Wednesday, March 31, 2010

The World is Our Oyster Part Deux

As with anything...timing is everything.  

2 days ago, my "guest blog" article "The World is Our Oyster" ran in  That day too at school, our science teacher Tim Decker gave my class a grand announcement:  Chesapeake Bay Foundation had an open-spot for today for us to release our oyster spat we'd been raising this year.  With a forecast for near 70 degrees, who could argue with that plan, even if it was only 2 days notice??  So dressed in our layers and life jackets, we met the boat at our dock for a day on the Magothy River.  

Oyster Graduation Day was here!
It was a full day!  With Captain Dave & Tiffany we talked phytoplankton & zooplankton, even "catching" some of the latter and taking a close-up look in some viewing scopes.  We trawled for fish, catching 7 perch (and returning them to sea, of course, but not until after we sketched their fins to learn more about what that tells us). During our ship-board picnic, we talked about the Plastiki & the Eastern Pacific Garbage Patch, and all we had to do was look around at the wealth that surrounded us to know why we needed to have a firm grasp on our chip bags, granola wraps & reusable containers!)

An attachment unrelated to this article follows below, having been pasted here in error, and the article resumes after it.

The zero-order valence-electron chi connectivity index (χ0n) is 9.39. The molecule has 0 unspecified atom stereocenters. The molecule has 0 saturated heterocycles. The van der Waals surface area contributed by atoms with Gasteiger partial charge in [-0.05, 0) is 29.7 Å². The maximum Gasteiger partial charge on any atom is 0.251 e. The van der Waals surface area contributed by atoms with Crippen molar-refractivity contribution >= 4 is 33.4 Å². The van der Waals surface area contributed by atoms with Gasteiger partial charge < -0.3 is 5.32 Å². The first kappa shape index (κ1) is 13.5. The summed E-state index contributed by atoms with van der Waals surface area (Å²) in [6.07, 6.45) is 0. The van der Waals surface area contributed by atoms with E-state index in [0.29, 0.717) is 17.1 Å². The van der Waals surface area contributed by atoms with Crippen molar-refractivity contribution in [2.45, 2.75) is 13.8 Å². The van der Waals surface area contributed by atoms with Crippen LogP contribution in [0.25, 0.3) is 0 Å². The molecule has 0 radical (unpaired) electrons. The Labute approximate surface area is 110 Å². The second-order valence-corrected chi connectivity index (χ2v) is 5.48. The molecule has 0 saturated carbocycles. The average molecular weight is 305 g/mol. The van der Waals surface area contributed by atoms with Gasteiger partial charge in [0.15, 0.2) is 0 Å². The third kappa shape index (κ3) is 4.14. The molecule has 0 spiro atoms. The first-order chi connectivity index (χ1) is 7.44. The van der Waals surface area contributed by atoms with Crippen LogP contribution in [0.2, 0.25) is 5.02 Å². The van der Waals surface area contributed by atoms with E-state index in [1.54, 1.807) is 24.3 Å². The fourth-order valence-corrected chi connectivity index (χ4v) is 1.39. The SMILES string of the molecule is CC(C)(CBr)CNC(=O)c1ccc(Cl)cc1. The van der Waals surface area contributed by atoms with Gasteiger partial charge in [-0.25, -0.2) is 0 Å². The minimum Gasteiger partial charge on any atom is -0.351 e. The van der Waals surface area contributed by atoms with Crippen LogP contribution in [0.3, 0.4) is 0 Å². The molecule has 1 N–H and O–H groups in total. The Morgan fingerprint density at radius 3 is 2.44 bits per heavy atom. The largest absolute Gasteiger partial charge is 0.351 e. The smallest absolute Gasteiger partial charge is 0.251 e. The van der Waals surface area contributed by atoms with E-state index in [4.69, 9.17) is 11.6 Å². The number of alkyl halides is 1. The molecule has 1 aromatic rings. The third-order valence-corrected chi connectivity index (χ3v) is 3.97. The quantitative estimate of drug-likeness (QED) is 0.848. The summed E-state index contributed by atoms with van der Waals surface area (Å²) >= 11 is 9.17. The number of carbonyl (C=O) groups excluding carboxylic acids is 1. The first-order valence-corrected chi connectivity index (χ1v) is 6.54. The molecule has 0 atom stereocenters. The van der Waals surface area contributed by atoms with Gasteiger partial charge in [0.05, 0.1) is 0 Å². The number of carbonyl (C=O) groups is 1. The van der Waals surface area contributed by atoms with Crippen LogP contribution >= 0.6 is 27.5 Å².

We listed all the critters we encountered along the way.  We donned binoculars to spy osprey & the bald eagle nest on Gibson Island...complete with a bald eagle perched nearby!  Some of my boys were remarking how they'd never ever seen one "live and in person."  This of course was a double treat as our students were still getting used to our 2-month old new name:  Eagle Cove School.
Then there were the oysters.  We measured the salinity, the dissolved oxygen, and found the right depth and the right hard shelled sea bottom of the river.  Then we said our goodbyes and sent the oysters overboard to join many others in the protected oyster sanctuary.  All the while, math skills were at play, as were our spelling, map reading, critical thinking, and teamwork skills.
Did you know that one adult oyster can filter about 50 gallons of water in one day?  To learn even more about oysters, click on the title above to visit Chesapeake Bay Foundation's Oyster Fact Sheet (or go to  

Yep, the world was our oyster once again today! 

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